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Lisa Carol Bennett's Comments

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Daniel Ray Dokins Sentenced To 90 YEARS For Shooting Toddler In Los Angeles

Daniel Ray Dokins Sentenced To 90 YEARS For Shooting Toddler In Los Angeles

Commented Jun 22, 2013 at 15:09:36 in Los Angeles

“If everyone would stop pitting against each other and come together, maybe we could solve problems. But whatever happens, it always ends up either a liberal's fault or a republicans' fault. We are not defined by our political affiliations. We are all individuals who, perhaps don't agree with everything our party represents. But we vote for who the candidates are and make a decision based only on that....I have voted both ways...Whatever is best for the country. But I do consider myself a liberal at times...And you have insulted me with this comment. I don't know where you got the quote there about society created them....but I don't buy into that one damn bit. If a liberal said it; I don't agree. And I hope you don't agree with every single word that is spoken by your party, either. That would make you a sheep. For some reason, this country is losing its youth..They have no sympathy or empathy; it's not a liberal issue. One could argue it's the right-wing's fault-after all, they are against these gun control laws....I don't adhere to that, that's where liberalism and I part ways....but that's for a different time. It's society's issue and we better do something...This is a sick individual..And there are many more like him out there walking the streets. Division by party lines will fix nothing. Coming together and taking back our country will.”

sundance428 on Jun 23, 2013 at 14:30:05

“yes we need to come together as a Nation and make our country a safer place again..where children can be children and not have too worry about this sort of heartless crime or worry about our children being snatched up from our yards, school, malls, etc. Fighting about politics only separates us and NOTHING ever gets done as our problems march on pilling up effecting our quality of life and ruining this once great nation that the whole world try's too emulate.”
'American Idol': Kimberley Locke Wants To Judge Series

'American Idol': Kimberley Locke Wants To Judge Series

Commented Jul 31, 2012 at 11:40:30 in TV

“I agree and I hope it's just a phase the public is going through...Makes millions for the entertainment industry as e shows are have virtually no overhead financially, and the public seems to eat them up. These "reality" shows are a win-win for the networks.”
huffingtonpost entry

When a Kiss Can Get You Bitten: Lessons From Denver

Commented Feb 20, 2012 at 23:41:03 in Healthy Living

“I have had three chows and one pit bull in my life. I do know of what I speak. My chow (Sheba, red chow) did bite me, twice, and they have tremendous jaw strength, second only, I believe to a pit bull...but she only nipped I was giving her a bath; another time she was trying to attack an opossum and I stepped in.Never even broke the skin, and she could certainly have done so.I do understand behavior. I do not blame the dog for his fear-aggressive behavior. Under the right circumstances;with the correct leadership, this dog probably wouldn't react this way again. But when a dog feels there is no one in control but him, this is the reaction that is given. My pit never bit me or anyone and he, Bucky, would give a little growl at the mailman, but I all I had to say was, "Quiet." My dog was secure that I was in control. Please don't lecture me on education. I'll place my certificates against yours any day. I still hold to my opinion. I do NOT blame the dog. It is the owner I hold responsible. Everyone, let's try and respect another's opinion without attacking. I am attacking none of you, nor questioning your credentials to have an opinion. I can't put anyone in any frame of mind. Goodness. I said it was a great article. I don't intend to sway, just to state my own opinion.”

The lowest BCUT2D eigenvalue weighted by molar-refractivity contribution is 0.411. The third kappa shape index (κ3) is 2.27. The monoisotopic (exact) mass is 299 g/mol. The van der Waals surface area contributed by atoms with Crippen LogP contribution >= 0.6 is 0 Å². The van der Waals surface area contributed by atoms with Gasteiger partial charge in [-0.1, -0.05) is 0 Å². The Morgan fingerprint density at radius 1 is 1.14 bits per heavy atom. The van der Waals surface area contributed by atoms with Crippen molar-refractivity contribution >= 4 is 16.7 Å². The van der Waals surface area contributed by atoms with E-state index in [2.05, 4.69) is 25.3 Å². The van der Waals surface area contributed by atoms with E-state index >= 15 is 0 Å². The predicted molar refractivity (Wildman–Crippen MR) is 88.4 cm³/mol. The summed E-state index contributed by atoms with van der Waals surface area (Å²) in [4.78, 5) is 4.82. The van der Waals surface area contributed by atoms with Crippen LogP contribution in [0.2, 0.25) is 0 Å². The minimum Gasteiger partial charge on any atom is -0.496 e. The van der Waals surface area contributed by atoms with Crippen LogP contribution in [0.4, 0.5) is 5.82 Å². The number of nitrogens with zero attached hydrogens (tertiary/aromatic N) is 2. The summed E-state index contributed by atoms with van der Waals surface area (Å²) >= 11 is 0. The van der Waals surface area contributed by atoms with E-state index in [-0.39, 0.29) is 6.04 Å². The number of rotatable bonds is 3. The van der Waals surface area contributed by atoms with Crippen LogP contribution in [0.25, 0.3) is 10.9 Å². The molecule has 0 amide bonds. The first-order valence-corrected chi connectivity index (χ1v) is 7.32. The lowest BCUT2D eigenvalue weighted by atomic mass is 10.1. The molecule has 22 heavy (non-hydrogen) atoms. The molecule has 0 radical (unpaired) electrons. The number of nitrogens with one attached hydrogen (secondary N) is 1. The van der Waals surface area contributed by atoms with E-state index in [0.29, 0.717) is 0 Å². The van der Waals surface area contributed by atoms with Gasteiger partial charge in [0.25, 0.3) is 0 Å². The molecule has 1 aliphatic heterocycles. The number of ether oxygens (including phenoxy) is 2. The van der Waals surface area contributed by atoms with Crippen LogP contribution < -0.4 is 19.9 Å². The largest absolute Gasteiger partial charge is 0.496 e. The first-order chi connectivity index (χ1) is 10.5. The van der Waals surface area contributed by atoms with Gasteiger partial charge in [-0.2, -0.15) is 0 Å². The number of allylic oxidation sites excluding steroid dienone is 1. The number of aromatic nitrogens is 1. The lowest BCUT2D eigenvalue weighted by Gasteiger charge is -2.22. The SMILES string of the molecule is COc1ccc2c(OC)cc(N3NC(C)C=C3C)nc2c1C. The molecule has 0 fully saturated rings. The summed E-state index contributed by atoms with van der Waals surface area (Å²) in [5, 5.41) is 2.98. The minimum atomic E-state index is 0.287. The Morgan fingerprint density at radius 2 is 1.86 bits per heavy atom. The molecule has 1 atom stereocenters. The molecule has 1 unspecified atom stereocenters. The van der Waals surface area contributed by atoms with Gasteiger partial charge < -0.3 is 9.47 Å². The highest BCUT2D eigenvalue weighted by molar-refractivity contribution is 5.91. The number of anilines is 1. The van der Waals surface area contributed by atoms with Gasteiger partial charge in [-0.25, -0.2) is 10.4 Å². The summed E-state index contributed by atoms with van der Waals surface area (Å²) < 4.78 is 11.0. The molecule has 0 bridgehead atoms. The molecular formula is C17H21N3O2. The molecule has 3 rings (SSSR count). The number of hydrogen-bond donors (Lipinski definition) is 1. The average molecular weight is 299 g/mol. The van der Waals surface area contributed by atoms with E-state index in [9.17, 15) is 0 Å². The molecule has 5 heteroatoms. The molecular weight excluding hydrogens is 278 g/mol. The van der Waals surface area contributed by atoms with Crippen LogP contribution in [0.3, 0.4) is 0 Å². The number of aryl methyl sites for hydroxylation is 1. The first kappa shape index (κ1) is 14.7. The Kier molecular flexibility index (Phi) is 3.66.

Richardg56 on Feb 27, 2012 at 21:41:59

“I am sorry Lisa but when you ask the readers to replace the image of the bitten reporter with a person near and dear to them there is no other reason to do this but to put them into a frame of mind. You are certainly entitled to your opinions, which did not mirror the expert writer, I should add. That is okay as well because experts vary on beliefs all the time. Let me just say that as a responsible dog owner you try to be prepared for all circumstances. However, there is always the unexpected. Just as you illustrated with your own pets. I seriously doubt that the owner had any idea that the reporter was going to try to hug and kiss the dog. It happened in a split second. I have owned doberman's, shepards, chows, terriers both mutts and pedigreed all my life and luckily perhaps, have never been bit. My mother got bit by our pit bull by sticking her hands into the middle of a fight with our Siberian Husky. That dog had never bitten any person before and for that fact after this incident. I love my mom but she errored. Perhaps the dog owner should have declined the interview because his dog was stressed. But I would still agree with the author of this article that the reporter should not have encroached on the dog's space under those circumstances.”
huffingtonpost entry

When a Kiss Can Get You Bitten: Lessons From Denver

Commented Feb 17, 2012 at 21:50:36 in Healthy Living